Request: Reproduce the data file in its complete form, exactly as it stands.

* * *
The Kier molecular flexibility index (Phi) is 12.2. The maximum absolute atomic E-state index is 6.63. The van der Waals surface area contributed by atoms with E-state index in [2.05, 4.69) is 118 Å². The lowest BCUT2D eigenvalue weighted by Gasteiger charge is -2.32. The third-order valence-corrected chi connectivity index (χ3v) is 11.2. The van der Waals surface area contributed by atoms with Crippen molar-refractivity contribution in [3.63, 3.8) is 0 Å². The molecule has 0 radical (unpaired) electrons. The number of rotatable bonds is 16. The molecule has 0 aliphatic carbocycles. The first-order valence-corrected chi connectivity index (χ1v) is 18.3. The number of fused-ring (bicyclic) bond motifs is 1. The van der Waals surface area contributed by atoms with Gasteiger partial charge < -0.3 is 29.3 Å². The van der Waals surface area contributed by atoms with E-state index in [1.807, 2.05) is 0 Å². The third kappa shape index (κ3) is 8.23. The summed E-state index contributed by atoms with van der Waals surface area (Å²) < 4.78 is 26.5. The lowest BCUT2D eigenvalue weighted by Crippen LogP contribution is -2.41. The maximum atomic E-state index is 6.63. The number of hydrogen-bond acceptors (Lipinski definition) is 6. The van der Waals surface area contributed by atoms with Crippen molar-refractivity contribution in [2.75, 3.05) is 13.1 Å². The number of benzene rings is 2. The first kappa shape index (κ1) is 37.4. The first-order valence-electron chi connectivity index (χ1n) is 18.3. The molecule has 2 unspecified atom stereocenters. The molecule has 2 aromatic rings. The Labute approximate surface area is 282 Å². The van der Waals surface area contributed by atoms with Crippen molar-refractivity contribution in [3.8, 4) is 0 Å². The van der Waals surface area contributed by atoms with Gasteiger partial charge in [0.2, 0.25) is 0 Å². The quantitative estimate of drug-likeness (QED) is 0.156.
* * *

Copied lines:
The Kier molecular flexibility index (Phi) is 12.2. The maximum absolute atomic E-state index is 6.63. The van der Waals surface area contributed by atoms with E-state index in [2.05, 4.69) is 118 Å². The lowest BCUT2D eigenvalue weighted by Gasteiger charge is -2.32. The third-order valence-corrected chi connectivity index (χ3v) is 11.2. The van der Waals surface area contributed by atoms with Crippen molar-refractivity contribution in [3.63, 3.8) is 0 Å². The molecule has 0 radical (unpaired) electrons. The number of rotatable bonds is 16. The molecule has 0 aliphatic carbocycles. The first-order valence-corrected chi connectivity index (χ1v) is 18.3. The number of fused-ring (bicyclic) bond motifs is 1. The van der Waals surface area contributed by atoms with Gasteiger partial charge < -0.3 is 29.3 Å². The van der Waals surface area contributed by atoms with E-state index in [1.807, 2.05) is 0 Å². The third kappa shape index (κ3) is 8.23. The summed E-state index contributed by atoms with van der Waals surface area (Å²) < 4.78 is 26.5. The lowest BCUT2D eigenvalue weighted by Crippen LogP contribution is -2.41. The maximum atomic E-state index is 6.63. The number of hydrogen-bond acceptors (Lipinski definition) is 6. The van der Waals surface area contributed by atoms with Crippen molar-refractivity contribution in [2.75, 3.05) is 13.1 Å². The number of benzene rings is 2. The first kappa shape index (κ1) is 37.4. The first-order valence-electron chi connectivity index (χ1n) is 18.3. The molecule has 2 unspecified atom stereocenters. The molecule has 2 aromatic rings. The Labute approximate surface area is 282 Å². The van der Waals surface area contributed by atoms with Crippen molar-refractivity contribution in [3.8, 4) is 0 Å². The van der Waals surface area contributed by atoms with Gasteiger partial charge in [0.2, 0.25) is 0 Å². The quantitative estimate of drug-likeness (QED) is 0.156.